There’s a good chance your personal economy has been turned upside down by the COVID-19 pandemic. For many people, their retirement accounts have had a really rough 2020. Others have seen their jobs lost or furloughed. And none of that considers the impacts of trying to care for children who are now home every day from school. In the midst of this, your personal economy could likely use a boost of cash. While you may be waiting for that stimulus check from the government, you may consider borrowing money from friends or family.
Perhaps you are on the other side of the coin. You’re able to ride out the pandemic, but you have family members who can use help. Their personal economy is precarious and you are going to loan them some money. But then your spouse asks that one question that will keep you up at night:
What if they don’t pay us back?
That Old Adage
There’s an old saying that you shouldn’t lend money unless you are comfortable with not getting it back. Especially when it comes to family members, this saying can hold true. You may think that family members are more inclined to pay back the money, but you’d be wrong. Plenty of studies have shown the opposite to be the case.
In practical terms, many lawsuits find their way into the court system between family members. The money was lent. It wasn’t repaid. And now, with most courts closed for all but essential filings, you may not have any way to get your money back until business returns to normal at the courthouse.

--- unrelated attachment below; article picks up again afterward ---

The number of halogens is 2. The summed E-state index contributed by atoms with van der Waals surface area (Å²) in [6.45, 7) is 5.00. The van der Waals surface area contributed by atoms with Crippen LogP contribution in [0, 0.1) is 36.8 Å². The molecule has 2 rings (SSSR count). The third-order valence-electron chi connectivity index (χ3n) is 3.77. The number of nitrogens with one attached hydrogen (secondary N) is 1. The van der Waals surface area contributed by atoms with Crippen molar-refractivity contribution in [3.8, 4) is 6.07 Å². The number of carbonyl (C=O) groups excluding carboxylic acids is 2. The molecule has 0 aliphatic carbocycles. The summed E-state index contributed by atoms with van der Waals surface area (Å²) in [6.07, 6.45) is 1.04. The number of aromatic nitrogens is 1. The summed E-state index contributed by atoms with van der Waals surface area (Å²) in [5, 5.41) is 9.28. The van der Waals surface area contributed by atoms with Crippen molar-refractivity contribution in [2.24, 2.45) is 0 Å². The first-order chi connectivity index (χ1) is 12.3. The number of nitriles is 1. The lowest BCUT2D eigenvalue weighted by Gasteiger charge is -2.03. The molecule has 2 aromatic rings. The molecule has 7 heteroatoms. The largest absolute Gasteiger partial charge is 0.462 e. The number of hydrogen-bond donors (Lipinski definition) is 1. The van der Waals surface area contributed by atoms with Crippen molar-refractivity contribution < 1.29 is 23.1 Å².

What Can I Do?
The simplest thing you can do is before you lend them money, write out an agreement. The agreement should say who the parties (the people borrowing and the people lending) are. It should say how much is being borrowed. If you want to be repaid with interest, you should state that.* You also want to specify when the money is being repaid. Going with monthly payments? Make sure they are spelled out and on what day of the month the payments are due.
Does The Agreement Have To Be Complex?
While it may seem like this agreement is complex, it really doesn’t have to be. But you want to make sure you have the important terms in case you don’t get repaid. At some point when the courts are reopened, a judge may be looking at it and trying to figure out what you agreed to. And if you didn’t agree that you should be paid interest? You won’t be getting interest.
Do I Need A Lawyer?
You can draft the document yourself. But as with any other document, what you don’t know and don’t include can come back to hurt you. I have been involved with a variety of lawsuits that could have been avoided if the family members just had something in writing. They assumed that their family member was good for the money. Their personal economy was strong, why worry? But without it, it becomes a “he said, she said” case for a court to unravel. Rather than spend years in Court, a meeting or two with an attorney could have created a document and avoided all those lawyer bills.
You May Also Like
- How Do I Loan Money To My Kids?
- Lending Money To A Friend – Do I Need A Contract?
- What Do All Those Clauses Mean At The End Of My Contract?
If you’re thinking of loaning someone money and need a contract drawn up or, if you’re already ahead of the curve and have put something together yourselves and just want an attorney to review it, call my office to set up a virtual Legal Strategy Session and we can review the best options for you – (877) AMAYERS.
* The amount of interest you can charge varies by state. You can do a quick Google search for “Usurious Interest Rate in ____” and it should guide you to what rate is allowed and what is considered usurious.